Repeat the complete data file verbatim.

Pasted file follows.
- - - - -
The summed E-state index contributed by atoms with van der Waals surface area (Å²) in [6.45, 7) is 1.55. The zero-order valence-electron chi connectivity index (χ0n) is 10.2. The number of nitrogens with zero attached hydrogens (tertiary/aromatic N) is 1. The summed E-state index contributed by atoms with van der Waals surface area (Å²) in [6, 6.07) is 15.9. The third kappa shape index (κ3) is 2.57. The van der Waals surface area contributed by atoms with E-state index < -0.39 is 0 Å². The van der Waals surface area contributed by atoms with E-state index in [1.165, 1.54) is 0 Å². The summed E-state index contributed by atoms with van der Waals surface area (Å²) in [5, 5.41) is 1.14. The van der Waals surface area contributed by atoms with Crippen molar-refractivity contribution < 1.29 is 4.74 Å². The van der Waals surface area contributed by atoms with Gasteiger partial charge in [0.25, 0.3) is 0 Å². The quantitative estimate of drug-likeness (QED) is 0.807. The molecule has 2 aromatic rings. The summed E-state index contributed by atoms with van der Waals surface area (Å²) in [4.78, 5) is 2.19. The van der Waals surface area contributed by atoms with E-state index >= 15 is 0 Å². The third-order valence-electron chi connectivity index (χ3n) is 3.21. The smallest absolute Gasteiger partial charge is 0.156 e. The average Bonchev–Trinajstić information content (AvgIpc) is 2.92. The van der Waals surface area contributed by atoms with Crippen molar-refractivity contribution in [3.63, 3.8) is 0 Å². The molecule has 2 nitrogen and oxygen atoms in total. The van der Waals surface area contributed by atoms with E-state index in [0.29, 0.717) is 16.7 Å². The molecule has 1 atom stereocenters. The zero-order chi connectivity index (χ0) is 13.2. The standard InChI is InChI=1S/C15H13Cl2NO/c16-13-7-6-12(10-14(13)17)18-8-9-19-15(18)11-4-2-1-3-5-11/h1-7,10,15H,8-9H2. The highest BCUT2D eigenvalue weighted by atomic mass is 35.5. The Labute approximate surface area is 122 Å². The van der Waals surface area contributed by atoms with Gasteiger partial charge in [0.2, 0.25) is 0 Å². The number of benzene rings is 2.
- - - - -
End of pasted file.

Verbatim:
The summed E-state index contributed by atoms with van der Waals surface area (Å²) in [6.45, 7) is 1.55. The zero-order valence-electron chi connectivity index (χ0n) is 10.2. The number of nitrogens with zero attached hydrogens (tertiary/aromatic N) is 1. The summed E-state index contributed by atoms with van der Waals surface area (Å²) in [6, 6.07) is 15.9. The third kappa shape index (κ3) is 2.57. The van der Waals surface area contributed by atoms with E-state index < -0.39 is 0 Å². The van der Waals surface area contributed by atoms with E-state index in [1.165, 1.54) is 0 Å². The summed E-state index contributed by atoms with van der Waals surface area (Å²) in [5, 5.41) is 1.14. The van der Waals surface area contributed by atoms with Crippen molar-refractivity contribution < 1.29 is 4.74 Å². The van der Waals surface area contributed by atoms with Gasteiger partial charge in [0.25, 0.3) is 0 Å². The quantitative estimate of drug-likeness (QED) is 0.807. The molecule has 2 aromatic rings. The summed E-state index contributed by atoms with van der Waals surface area (Å²) in [4.78, 5) is 2.19. The van der Waals surface area contributed by atoms with E-state index >= 15 is 0 Å². The third-order valence-electron chi connectivity index (χ3n) is 3.21. The smallest absolute Gasteiger partial charge is 0.156 e. The average Bonchev–Trinajstić information content (AvgIpc) is 2.92. The van der Waals surface area contributed by atoms with Crippen molar-refractivity contribution in [3.63, 3.8) is 0 Å². The molecule has 2 nitrogen and oxygen atoms in total. The van der Waals surface area contributed by atoms with E-state index in [0.29, 0.717) is 16.7 Å². The molecule has 1 atom stereocenters. The zero-order chi connectivity index (χ0) is 13.2. The standard InChI is InChI=1S/C15H13Cl2NO/c16-13-7-6-12(10-14(13)17)18-8-9-19-15(18)11-4-2-1-3-5-11/h1-7,10,15H,8-9H2. The highest BCUT2D eigenvalue weighted by atomic mass is 35.5. The Labute approximate surface area is 122 Å². The van der Waals surface area contributed by atoms with Gasteiger partial charge in [0.2, 0.25) is 0 Å². The number of benzene rings is 2.